While previously Napoleonís miscommunications left other corps too weak to fight on their own, as the campaign progressed Napoleonís orders left corps under his direct command strung out and vulnerable to defeat. The Emperor ordered a pursuit after Montmirail, and defeated Yorckís corps again at Chateau-Thierry. This time, the Prussians retreated over the Marne River, which put a halt to the French pursuit north. Napoleon sent Marmontís Sixth Corps east to assist in the pursuit of other retreating elements of the Prussian army. The Bulletin of the Grande Armee of 15 February, printed in Paris, actually claimed that BlŁcherís Army of Silesia was annihilated in three days. While Napoleon often embellished his army bulletins, he did not believe he exaggerated this one, especially since he left only a small, under strength corps chasing after an entire army he believed incapable of resistance. Inevitably, Marmont ran into a concentrated Prussian force nearly twice his size at Etoges, and soon retreated west to Vauchamps to rejoin the main French force. This Prussian advance, after driving back Marmontís corps, was wedged between Napoleonís army to the north and Marshal Claude Victorís Second Corps at Sezanne to the south. Napoleon had dangerously overestimated the extent of his three previous victories, and believed the Prussian army to be broken and demoralized. Napoleonís erroneous estimation of his own victories clearly convinced him to keep Marmontís tiny corps chasing after an entire army that he believed no longer capable of resistance. Instead, Marmont barely managed to rescue his men from this tricky situation, and the Prussians chose to move north rather than to attack Victorís vulnerable flank.

Eventually, Napoleon secured another victory over the Prussians, and he finally felt he could forget about them and concentrate entirely against the Austrians. Marmont had nearly met with disaster, and Victor had almost found his men facing the combined weight of the two Allied armies. Nevertheless, on February 14 the Prussians were finally routed at Vauchamps and lost nearly 7,000 men. Once again, despite his poor communication, the French Emperor was able to pull off a victory. Napoleon believed he had knocked the 80,000 man Army of Silesia out of the war, and once more he left Marmont and Mortier on their own while he moved south to face larger threats. While the marshals were certainly glad to be back on the winning side, these victories cost the much smaller French army a significant number of casualties, and Napoleonís miscommunication prevented the total destruction of the Prussian army. In particular, Marmontís men constantly marched back and forth due to Napoleonís ever-changing and unclear orders, and eventually such orders had led them straight into the heart of the Prussian army. Marmont was saved from Napoleonís mistakes by the emperor himself at Vauchamps, but serious fractures began to appear not only in Napoleonís communications with his marshals, but in his relationships with these men.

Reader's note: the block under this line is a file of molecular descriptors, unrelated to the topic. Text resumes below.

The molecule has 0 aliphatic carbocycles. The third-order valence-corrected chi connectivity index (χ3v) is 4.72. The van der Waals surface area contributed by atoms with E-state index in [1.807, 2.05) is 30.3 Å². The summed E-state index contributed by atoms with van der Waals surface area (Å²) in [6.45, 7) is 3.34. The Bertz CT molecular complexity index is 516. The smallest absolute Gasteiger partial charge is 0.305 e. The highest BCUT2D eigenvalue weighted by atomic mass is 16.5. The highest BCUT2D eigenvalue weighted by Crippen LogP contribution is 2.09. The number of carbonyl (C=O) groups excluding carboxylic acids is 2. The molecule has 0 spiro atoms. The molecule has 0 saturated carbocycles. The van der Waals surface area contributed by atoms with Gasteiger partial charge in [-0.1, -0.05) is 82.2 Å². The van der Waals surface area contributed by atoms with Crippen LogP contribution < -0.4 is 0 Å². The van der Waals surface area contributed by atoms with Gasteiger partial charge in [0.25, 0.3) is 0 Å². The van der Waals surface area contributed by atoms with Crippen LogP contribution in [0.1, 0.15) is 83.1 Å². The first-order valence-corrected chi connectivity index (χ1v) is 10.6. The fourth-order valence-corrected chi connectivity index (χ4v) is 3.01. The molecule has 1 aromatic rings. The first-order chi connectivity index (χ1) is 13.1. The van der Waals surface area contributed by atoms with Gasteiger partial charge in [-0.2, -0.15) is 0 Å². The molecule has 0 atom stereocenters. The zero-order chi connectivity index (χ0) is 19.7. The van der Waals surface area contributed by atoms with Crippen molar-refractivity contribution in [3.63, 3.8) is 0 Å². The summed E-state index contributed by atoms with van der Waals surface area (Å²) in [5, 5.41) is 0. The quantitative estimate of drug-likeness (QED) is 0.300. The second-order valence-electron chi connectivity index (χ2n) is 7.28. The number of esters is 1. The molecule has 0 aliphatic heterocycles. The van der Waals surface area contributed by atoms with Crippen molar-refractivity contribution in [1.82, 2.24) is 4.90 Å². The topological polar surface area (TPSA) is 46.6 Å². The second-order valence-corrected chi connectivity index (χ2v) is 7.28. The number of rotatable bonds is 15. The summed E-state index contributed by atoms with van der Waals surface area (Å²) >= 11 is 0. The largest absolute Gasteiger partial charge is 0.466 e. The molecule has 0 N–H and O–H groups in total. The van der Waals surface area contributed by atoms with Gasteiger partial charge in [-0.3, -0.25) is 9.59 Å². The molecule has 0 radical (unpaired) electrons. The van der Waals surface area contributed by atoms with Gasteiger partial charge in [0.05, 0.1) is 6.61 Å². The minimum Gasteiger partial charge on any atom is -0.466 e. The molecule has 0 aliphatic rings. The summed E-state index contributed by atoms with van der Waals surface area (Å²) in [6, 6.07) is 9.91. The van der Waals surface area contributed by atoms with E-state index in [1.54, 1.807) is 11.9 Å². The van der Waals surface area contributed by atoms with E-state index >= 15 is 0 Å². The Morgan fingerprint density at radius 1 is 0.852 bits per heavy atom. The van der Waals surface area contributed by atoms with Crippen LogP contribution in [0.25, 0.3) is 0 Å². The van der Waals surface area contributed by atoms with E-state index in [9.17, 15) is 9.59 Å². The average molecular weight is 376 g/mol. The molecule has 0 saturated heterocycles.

Occupied with fighting the Prussians in the north, Napoleon gave far less concern to his subordinates facing a much larger Austro-Russian army. Marshals Nicolas Oudinotís Seventh Corps (25,000 men) and Victorís Second Corps (14,000 men) held the line of the Seine River in the face of Field Marshal Karl Schwarzenbergís 150,000 man Army of Bohemia. On February 12, this Allied force finally crossed the Seine, and Victor and Oudinot simply could not hold the river line in the face of such overwhelming odds. Napoleon ordered Oudinot (with Victor providing support) to defend the bridges at Bray, Montereau, Pont-sur-Yonne, Moret, and Montargis. In the face of such an impossible order, Oudinot withdrew northwards, and this forced Victor to withdraw in this direction as well. Although by February 16, Napoleon had defeated the Army of Silesia and sent it reeling, the larger Army of Bohemia moved inexorably forward and threatened to both uncover Napoleonís rear and advance on Paris. Napoleon had given Oudinot and Victor a task they could not accomplish, and had left them to fend for themselves on the Seine while he tried to bring the Prussians to a decisive battle. Convincing himself for the second time in two days that the Prussian army was destroyed and no longer a threat, Napoleon moved south with the bulk of his army. On February 16, Napoleon linked up with Oudinot and Victor near the Yerres River, and over the next two days he attacked southwards at Mormant and then Montereau. In the resulting battles the Allies lost 8,000 men and retreated back over the Seine. Napoleon ordered Victor to seize the bridge at Montereau to prevent the Austrians from retreating, but Victorís corps fought from dawn until 7:00 p.m., at which time it finally did seize the bridge, albeit too late to do anything useful. Once again, Napoleonís communication system appeared to break down at the critical juncture between a minor victory and a decisive battle. He ordered Victorís men, leading the advance guard of his army, to cut through the enemy army and seize a bridge in its rear, while at the same time preventing the Allies from escaping over it. If Victor was sent on some sort of flanking maneuver, this may well have been possible, but there was no way his corps could push a much larger Allied army back over a bridge, then somehow seize that same bridge and prevent the Allies from crossing. Victor lost his corps command for his tardy arrival at the bridge at Montereau, even though he would later receive two Young Guard divisions by Napoleon anyways. Due to Napoleonís poor communication with his corps commanders in 1814, Victor almost found his corps trapped between the two Allied armies two different times, and at the same time he had to maintain an impossible defense of the Seine. Victor was relieved after winning a fierce battle against much larger odds just because he could not accomplish a feat that was physically impossible. With one of their own demoted after such a battle, the other marshals also began to notice the narrow margins by which they were winning victories. It was only a matter of time before Napoleonís miscommunications led to disastrous results for the marshals, their soldiers, and for France.